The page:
Beginner's Guide to Adobe Flash/Video/Supported Codecs

When choosing to convert regular video to Flash Video, there are two basic codecs to keep in mind - each have different uses and strengths.

Keep Codec Dynamics in MindEdit

Codecs stand for Compression/Decompression - it is important to remember that neither of the primary Flash codecs are lossless - which means you will lose some data whenever you encode your source video into Flash. In order to shrink the file size of video to allow for transmission over the internet, some data is thrown out, regardless of whatever method you use. This is why you should avoid double compression - in other words trying to compress a previously compressed video file - when creating Flash Video. If you try to double compress a video, you will end up losing more data than you would have if you used high quality video, without necessarily decreasing the file size significantly.

Sorensen Spark was the primary codec for Flash Video for Flash versions 6-7. Because it's been around longer, several more years in fact, it has a wider area of compatibility than the VP6 codec does. If your video is intended to be watched by the general public over the internet, it might not be a bad idea to use the Sorensen codec to encode your video. Because video encoded with the Sorenses codec will play on Flash Player versions 6 and later, it is ideal for reaching the broadest audience.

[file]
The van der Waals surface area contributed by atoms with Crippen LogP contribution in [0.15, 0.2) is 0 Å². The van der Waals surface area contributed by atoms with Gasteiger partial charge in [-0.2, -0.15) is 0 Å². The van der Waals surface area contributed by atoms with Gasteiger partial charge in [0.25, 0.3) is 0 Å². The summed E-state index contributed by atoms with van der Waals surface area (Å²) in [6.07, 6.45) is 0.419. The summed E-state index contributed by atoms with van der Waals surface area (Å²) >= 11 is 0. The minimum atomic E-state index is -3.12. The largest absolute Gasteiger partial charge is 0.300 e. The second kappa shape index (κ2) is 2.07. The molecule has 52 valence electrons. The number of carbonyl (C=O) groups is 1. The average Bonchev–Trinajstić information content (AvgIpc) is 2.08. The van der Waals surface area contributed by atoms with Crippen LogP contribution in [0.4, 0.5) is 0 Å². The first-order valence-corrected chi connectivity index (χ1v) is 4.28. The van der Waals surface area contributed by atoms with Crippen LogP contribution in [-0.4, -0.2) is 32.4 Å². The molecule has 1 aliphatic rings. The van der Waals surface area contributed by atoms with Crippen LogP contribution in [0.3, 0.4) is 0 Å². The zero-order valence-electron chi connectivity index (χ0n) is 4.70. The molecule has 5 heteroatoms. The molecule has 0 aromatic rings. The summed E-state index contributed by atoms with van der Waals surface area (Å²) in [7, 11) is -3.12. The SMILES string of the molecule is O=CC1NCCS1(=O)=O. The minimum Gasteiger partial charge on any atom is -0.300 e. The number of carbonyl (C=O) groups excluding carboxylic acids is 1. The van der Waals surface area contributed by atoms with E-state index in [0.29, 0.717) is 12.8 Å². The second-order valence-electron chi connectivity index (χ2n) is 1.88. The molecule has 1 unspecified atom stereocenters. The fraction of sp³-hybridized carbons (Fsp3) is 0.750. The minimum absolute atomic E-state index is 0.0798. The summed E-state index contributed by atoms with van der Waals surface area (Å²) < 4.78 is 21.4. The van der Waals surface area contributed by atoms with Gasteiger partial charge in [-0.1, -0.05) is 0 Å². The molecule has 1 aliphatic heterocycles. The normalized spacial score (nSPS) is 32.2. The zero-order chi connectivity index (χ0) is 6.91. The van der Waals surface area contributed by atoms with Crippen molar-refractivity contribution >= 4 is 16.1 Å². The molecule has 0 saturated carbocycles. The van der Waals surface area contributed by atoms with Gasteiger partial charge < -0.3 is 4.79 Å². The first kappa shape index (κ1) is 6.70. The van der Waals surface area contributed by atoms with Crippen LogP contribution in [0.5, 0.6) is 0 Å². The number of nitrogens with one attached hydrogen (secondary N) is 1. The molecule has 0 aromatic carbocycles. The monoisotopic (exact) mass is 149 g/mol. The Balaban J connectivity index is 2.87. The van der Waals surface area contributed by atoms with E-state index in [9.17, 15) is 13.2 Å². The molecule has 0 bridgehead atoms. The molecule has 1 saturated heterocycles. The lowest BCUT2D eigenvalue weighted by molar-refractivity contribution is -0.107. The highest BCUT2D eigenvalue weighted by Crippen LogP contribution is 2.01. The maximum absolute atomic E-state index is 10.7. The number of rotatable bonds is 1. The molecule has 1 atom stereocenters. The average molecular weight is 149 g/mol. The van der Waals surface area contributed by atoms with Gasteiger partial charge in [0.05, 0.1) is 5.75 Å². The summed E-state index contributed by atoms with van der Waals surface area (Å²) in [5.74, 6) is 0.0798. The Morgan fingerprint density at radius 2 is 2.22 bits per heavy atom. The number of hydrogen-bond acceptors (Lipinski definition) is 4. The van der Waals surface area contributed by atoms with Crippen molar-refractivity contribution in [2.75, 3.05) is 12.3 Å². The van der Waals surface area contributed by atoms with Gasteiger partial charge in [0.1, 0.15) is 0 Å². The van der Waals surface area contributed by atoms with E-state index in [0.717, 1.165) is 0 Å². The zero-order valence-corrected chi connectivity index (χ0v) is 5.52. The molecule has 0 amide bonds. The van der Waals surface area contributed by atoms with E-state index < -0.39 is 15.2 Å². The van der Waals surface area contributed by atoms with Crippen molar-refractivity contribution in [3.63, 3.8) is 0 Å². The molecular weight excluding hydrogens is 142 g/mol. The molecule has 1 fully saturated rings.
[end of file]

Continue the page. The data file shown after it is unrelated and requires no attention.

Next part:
The On2 VP6 Vodec

With the advent of Flash 8, a new codec has been created that greatly improved encoding and playback of Flash Video. That codec is On2 VP6, and features much better compression and image quality than the Sorensen codec.

There is a drawback to using the new codec however, because users will only be able to watch video encoded with VP6 in Flash Player 8 or newer, and playback requires more processing power than previous codecs. Adobe even has specific size limits and bits per second limitations it recommends to avoid taxing the computers that are displaying your Flash video.

In the end, it is a matter of balancing availability versus file size and quality, so use whichever codec fits your desired project.

Last modified on 12 May 2010, at 01:18